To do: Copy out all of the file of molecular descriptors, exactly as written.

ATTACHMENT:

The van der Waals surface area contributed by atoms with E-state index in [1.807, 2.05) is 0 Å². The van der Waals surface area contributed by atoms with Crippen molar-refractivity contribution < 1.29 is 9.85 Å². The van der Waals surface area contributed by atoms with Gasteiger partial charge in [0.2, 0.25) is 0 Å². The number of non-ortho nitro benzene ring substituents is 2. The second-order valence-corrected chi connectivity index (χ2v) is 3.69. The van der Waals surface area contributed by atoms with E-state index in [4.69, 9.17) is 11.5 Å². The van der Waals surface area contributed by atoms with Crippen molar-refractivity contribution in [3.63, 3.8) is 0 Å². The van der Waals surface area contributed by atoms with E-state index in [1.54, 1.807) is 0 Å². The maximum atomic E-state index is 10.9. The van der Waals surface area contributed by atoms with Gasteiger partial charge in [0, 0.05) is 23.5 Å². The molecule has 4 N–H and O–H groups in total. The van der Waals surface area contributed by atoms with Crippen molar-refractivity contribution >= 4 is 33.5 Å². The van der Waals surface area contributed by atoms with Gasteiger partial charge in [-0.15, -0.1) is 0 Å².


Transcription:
The van der Waals surface area contributed by atoms with E-state index in [1.807, 2.05) is 0 Å². The van der Waals surface area contributed by atoms with Crippen molar-refractivity contribution < 1.29 is 9.85 Å². The van der Waals surface area contributed by atoms with Gasteiger partial charge in [0.2, 0.25) is 0 Å². The number of non-ortho nitro benzene ring substituents is 2. The second-order valence-corrected chi connectivity index (χ2v) is 3.69. The van der Waals surface area contributed by atoms with E-state index in [4.69, 9.17) is 11.5 Å². The van der Waals surface area contributed by atoms with Crippen molar-refractivity contribution in [3.63, 3.8) is 0 Å². The van der Waals surface area contributed by atoms with E-state index in [1.54, 1.807) is 0 Å². The maximum atomic E-state index is 10.9. The van der Waals surface area contributed by atoms with Gasteiger partial charge in [0, 0.05) is 23.5 Å². The molecule has 4 N–H and O–H groups in total. The van der Waals surface area contributed by atoms with Crippen molar-refractivity contribution >= 4 is 33.5 Å². The van der Waals surface area contributed by atoms with Gasteiger partial charge in [-0.15, -0.1) is 0 Å².